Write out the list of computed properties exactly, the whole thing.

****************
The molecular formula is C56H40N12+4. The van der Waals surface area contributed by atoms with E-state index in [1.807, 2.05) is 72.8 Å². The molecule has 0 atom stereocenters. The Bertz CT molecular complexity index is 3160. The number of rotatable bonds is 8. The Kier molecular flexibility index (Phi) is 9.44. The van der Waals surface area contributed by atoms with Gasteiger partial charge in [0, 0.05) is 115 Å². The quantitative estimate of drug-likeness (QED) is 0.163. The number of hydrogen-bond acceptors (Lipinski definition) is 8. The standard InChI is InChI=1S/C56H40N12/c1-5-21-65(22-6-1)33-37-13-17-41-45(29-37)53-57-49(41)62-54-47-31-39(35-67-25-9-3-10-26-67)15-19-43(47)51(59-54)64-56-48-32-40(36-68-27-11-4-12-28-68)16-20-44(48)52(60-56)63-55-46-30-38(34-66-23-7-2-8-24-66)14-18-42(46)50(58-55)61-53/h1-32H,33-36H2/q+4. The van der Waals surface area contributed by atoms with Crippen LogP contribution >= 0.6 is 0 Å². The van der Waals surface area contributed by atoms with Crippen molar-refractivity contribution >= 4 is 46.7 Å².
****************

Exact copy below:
The molecular formula is C56H40N12+4. The van der Waals surface area contributed by atoms with E-state index in [1.807, 2.05) is 72.8 Å². The molecule has 0 atom stereocenters. The Bertz CT molecular complexity index is 3160. The number of rotatable bonds is 8. The Kier molecular flexibility index (Phi) is 9.44. The van der Waals surface area contributed by atoms with Gasteiger partial charge in [0, 0.05) is 115 Å². The quantitative estimate of drug-likeness (QED) is 0.163. The number of hydrogen-bond acceptors (Lipinski definition) is 8. The standard InChI is InChI=1S/C56H40N12/c1-5-21-65(22-6-1)33-37-13-17-41-45(29-37)53-57-49(41)62-54-47-31-39(35-67-25-9-3-10-26-67)15-19-43(47)51(59-54)64-56-48-32-40(36-68-27-11-4-12-28-68)16-20-44(48)52(60-56)63-55-46-30-38(34-66-23-7-2-8-24-66)14-18-42(46)50(58-55)61-53/h1-32H,33-36H2/q+4. The van der Waals surface area contributed by atoms with Crippen LogP contribution >= 0.6 is 0 Å². The van der Waals surface area contributed by atoms with Crippen molar-refractivity contribution >= 4 is 46.7 Å².